It was because Jardine Matheson and others wanted to defend the right to sell smuggled opium to Chinese addicts, at a time when the Chinese authorities were trying to ban the trade. An argument in favour of free trade that Columbian and Afghan drug smugglers might struggle to try on today was used by the East India Company and its allies to punish the Qing empire with the loss of Hong Kong and that start of China’s ‘Century of Humiliation’.
Finally, democracy: not actually a concept with which British elites were comfortable, or with which colonised peoples were familiar throughout most of the era of Britain’s imperial rule. Rather, this was something hard won, both by the working classes and women at home and by colonised peoples in the empire, largely once the British had left. Even where there were non-racial franchises, such as in the Cape Colony from the mid-nineteenth century, black participation in the vote was deliberately limited by a property qualification (Rhodes’ own Glen Grey Act was designed so as to limit Africans’ vote). In the largest democracy in the world –India – there was no universal suffrage until 1950, after independence from Britain. Women’s participation in democracy came first in the British colony of New Zealand, but partly so that white female voters could act as a racial counterweight to limited Maori inclusion.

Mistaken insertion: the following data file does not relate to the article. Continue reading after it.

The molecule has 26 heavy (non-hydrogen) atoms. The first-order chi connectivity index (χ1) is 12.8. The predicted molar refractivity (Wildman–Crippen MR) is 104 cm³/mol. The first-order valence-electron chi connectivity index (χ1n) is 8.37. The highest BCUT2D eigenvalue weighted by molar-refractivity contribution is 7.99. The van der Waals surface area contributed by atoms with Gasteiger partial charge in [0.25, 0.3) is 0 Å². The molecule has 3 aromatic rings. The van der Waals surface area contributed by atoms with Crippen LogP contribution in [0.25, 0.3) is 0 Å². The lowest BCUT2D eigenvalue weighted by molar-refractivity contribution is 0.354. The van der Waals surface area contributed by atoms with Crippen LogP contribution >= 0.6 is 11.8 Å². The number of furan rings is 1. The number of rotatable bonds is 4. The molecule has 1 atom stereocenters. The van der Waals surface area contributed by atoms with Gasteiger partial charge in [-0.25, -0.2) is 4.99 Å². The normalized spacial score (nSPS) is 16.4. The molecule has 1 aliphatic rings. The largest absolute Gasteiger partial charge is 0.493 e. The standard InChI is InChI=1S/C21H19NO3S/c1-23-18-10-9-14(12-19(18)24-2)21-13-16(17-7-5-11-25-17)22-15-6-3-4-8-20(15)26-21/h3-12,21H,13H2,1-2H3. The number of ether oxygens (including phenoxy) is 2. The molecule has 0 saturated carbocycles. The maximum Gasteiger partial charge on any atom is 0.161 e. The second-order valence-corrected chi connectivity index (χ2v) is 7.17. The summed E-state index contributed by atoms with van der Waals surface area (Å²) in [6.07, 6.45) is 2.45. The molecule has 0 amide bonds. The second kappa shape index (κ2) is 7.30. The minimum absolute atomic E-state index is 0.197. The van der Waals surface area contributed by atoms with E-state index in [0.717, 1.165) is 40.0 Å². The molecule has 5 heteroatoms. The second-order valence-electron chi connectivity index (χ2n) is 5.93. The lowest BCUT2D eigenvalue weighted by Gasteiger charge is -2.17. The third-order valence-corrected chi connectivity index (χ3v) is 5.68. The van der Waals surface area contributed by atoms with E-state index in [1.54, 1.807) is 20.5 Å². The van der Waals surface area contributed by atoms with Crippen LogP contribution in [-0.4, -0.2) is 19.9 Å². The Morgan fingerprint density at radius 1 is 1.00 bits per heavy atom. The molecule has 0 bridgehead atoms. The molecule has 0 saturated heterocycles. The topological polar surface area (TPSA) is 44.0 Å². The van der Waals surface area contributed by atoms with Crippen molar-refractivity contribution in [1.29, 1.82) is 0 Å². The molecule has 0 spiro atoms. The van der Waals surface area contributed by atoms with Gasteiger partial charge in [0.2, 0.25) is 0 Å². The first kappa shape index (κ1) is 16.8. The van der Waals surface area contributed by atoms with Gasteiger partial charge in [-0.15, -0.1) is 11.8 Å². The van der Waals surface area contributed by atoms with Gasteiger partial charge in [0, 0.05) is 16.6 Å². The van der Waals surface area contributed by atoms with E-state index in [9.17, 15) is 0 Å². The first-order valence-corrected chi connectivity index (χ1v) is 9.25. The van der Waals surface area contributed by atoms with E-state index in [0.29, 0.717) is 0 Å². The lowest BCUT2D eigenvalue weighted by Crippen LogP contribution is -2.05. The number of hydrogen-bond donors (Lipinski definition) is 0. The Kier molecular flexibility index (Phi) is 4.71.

So where does all this leave us with our balance sheets? It doesn’t mean that we simply have to shift the scales so as to weigh the two columns more evenly, or even to tip them decisively in favour of the debit column. Although, it would be a good thing to recognise that ‘structural’ benefits were actually quite specific, and that specific ‘costs’ could actually be quite structural.